Government must not forget 'My NAMA' in debt crisis

30 March 2010

A not-for-profit organisation that campaigns for the legal rights of indebted consumers called on the government today to strike a balance in its approach to Ireland's debt crisis between bailing out banks and supporting ordinary people who are desperately in need of solutions.
According to legal rights organisation FLAC, the renewed Programme for Government produced in October 2009 showed that the government recognised the extent of the credit crisis in affecting not just the banking sector, but home owners and people in debt also.

According to FLAC Director General Noeline Blackwell, "In that programme, the government committed itself to ensuring better options for mortgage holders, reform of bankruptcy law and a debt enforcement agency. The recently formed expert group, that has assembled government departments, banks, FLAC and others, is intended to draw together a range of solutions to the crisis facing ordinary people and present them to government by summer 2010. It will then be vital that government takes action."

FLAC stresses that a much wider range of solutions is needed for people with mortgages. Says Ms Blackwell, "People with short-term debt problems only need breathing space, whereas others who are hopelessly indebted will need effective bankruptcy laws. Pending permanent solutions, we also need independent oversight of the solutions that lenders are putting forward right now. For example, here in FLAC have come across situations from people who restructured their loans but because the lender at the same time increased mortgage protection payments, they had nearly as much to pay each month anyway."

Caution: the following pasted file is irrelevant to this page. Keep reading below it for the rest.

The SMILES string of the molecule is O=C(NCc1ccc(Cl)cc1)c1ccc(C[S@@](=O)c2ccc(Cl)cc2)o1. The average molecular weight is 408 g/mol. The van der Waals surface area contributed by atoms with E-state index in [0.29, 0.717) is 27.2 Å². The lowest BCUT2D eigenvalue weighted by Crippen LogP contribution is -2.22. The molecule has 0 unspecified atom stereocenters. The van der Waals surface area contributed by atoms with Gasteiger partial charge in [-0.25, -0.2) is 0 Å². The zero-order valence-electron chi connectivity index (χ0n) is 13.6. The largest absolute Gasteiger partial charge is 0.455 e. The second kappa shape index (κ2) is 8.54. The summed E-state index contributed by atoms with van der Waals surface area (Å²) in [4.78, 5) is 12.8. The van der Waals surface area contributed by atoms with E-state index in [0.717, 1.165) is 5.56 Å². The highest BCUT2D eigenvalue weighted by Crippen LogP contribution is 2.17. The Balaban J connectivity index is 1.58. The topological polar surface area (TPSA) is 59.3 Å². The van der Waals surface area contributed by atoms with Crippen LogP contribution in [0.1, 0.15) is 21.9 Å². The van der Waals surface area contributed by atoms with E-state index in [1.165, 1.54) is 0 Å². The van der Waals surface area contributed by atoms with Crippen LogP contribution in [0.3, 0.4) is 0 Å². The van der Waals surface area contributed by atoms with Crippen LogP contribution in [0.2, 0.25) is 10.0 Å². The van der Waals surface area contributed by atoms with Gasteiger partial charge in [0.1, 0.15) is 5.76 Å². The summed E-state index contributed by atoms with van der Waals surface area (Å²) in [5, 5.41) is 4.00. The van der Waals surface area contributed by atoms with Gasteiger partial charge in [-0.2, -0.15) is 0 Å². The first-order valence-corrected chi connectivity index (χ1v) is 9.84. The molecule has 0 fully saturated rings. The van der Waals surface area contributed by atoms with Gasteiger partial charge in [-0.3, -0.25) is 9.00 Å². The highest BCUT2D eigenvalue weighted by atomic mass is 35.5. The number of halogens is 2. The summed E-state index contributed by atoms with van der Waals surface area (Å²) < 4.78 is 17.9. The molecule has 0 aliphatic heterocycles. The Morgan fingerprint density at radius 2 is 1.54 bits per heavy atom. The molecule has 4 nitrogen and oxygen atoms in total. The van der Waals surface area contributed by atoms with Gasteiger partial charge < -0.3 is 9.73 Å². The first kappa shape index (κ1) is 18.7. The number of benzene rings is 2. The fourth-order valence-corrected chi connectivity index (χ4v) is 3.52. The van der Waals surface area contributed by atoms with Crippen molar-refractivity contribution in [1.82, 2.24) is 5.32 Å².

"FLAC will continue to stress the urgency of the problems of real people. Ireland isn't just an economy, it's a community,a people, and the commitments made to real people will have to be put in place," she concluded.


Editors' notes:

1. FLAC (Free Legal Advice Centres) is an independent human rights organisation dedicated to the realisation of equal access to justice for all. It campaigns through advocacy, strategic litigation and authoritative analysis to contribute to the eradication of social and economic exclusion.
2. FLAC published comprehensive proposals on debt law reform in July 2009 in its report, To No One's Credit: (the executive summary is available at
3. You can read more about FLAC's work on debt law reform at:
The Law Reform Commission published its consultation paper on Personal Debt Management and Debt Enforcement in September containing many proposals around debt: